The fog is lifting,
flowers are blooming,
birds are twittering,
the sun is shining,
windows are opening,
with people wondering.
Has Springtime finally arrived?
The beauty of a field or clumps of flowers. Is a feast for sore eyes when for years we had the opportunity to wander around the countryside of the UK.
Though do watch out for impostors.
I did not realise that there are indeed two types of bluebells in the UK. One is the indigenous English one with its drooping flowers along one side of the stem, they are sweetly scented and have white pollen. The other variety is from Spain, who would have guessed that!! Those ones have flowers all around the stem, don’t have a fragrance and have blue pollen.
Fact: More than half of the world’s bluebells are grown in the UK. Enjoy them in April to early May. Though with changeable weather this is only a guide.
NZ Fact: We do have both the English and Spanish varieties. Not overly popular here even though many English bulbs do well in our soils.
Nothing says spring like the sight of daffodils.
What could be more cheerful than the breathtaking sight of seeing daffodils alongside the road or country lane, swaying too and fro? They even now come in various other colours, the favourite of mine is still the beautiful bright yellow.
Fact: There are, like the Bluebells, native and hybrid varieties of Daffodils. Best viewed in early spring, before the heatwave arrives!
NZ Fact: Daffodils are very popular in NZ. Daffodil Day (Friday 30th August 2019) is a significant funding source for the Cancer Society. As well as New Zealand’s first movie-musical Daffodils, a true story about bittersweet romance against a Kiwi backdrop. Best viewed during the winter months [June – August].
A COUNTRYSIDE WALK
A place to enjoy spring more would have to be the wide-open spaces of the countryside. Paths made of green grass and luckily for us, not mud. On our last wandering through a paddock, only the older was to be seen, not a lamb in sight.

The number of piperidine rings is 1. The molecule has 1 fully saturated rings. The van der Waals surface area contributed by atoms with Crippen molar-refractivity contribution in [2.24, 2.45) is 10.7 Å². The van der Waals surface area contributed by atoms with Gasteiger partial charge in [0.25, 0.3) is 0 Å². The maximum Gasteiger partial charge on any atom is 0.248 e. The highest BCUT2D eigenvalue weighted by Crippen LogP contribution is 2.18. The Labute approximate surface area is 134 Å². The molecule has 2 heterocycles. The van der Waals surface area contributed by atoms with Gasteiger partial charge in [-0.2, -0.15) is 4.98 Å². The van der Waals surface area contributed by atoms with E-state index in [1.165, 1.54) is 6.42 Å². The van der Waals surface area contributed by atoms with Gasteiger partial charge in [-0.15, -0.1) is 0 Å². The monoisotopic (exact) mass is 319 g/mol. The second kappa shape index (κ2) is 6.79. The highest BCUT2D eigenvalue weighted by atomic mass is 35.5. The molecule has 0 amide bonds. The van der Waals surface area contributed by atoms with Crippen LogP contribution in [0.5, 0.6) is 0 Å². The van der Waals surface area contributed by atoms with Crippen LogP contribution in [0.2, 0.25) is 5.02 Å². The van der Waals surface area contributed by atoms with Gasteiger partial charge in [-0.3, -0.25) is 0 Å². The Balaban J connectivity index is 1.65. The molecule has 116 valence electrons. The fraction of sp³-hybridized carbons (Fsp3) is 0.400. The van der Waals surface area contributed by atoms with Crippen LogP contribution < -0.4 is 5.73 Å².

Fact: There are over 280,00 hectares of land managed by the National Trust to wander around. There is no shortage of countryside walks in the UK to enjoy.
NZFact: As of July 2009, 8,763,300 hectares of New Zealand’s land was legally protected for the primary purpose of conserving biodiversity.
Though this is not something that we do regularly, it is one that we do appreciate during an early morning walk or as the sun goes down on a pleasant Spring day.
The chorus of birds twittering early in the morning must undoubtedly be the best natural morning alarm invented. Then there are the birds of prey flying majestically and effortlessly over the freshly ploughed field.
Fact: In the UK, March to May is the time to hear the fantastic “Dawn Chorus” from these birds; blackbirds, robins, wrens, chaffinches, pheasants, warblers, thrushes and finches.
NZ Fact: With many Kowhai trees out in flower at the moment, the Tuis’ are having a feast.
5. PRIMROSES AND BEES
Last, though not least is the abundance of Primroses all over the countryside. Some would say they are more like prolific weeds, maybe they are, lovely and dainty weeds.
You see without an assortment of flowers which are abundant all over the countryside, the bees would have nowhere to gather pollen to pollinate those beautiful blossoms for us to enjoy upcoming fruits in summer.
Fact: Shakespeare introduced the phrase “the primrose path” or “the primrose way” to signify a lazy and pleasant route through life.
LINKS to other bloggers – Spring flowers
N.B. I have updated this older post and included some New Zealand spring photographs and facts.
Disappointingly I have found out many of my old post photographs from the Globalhousesitterx2 blog have not been transferred with the relevant post. Gradually I will go through them, one at a time.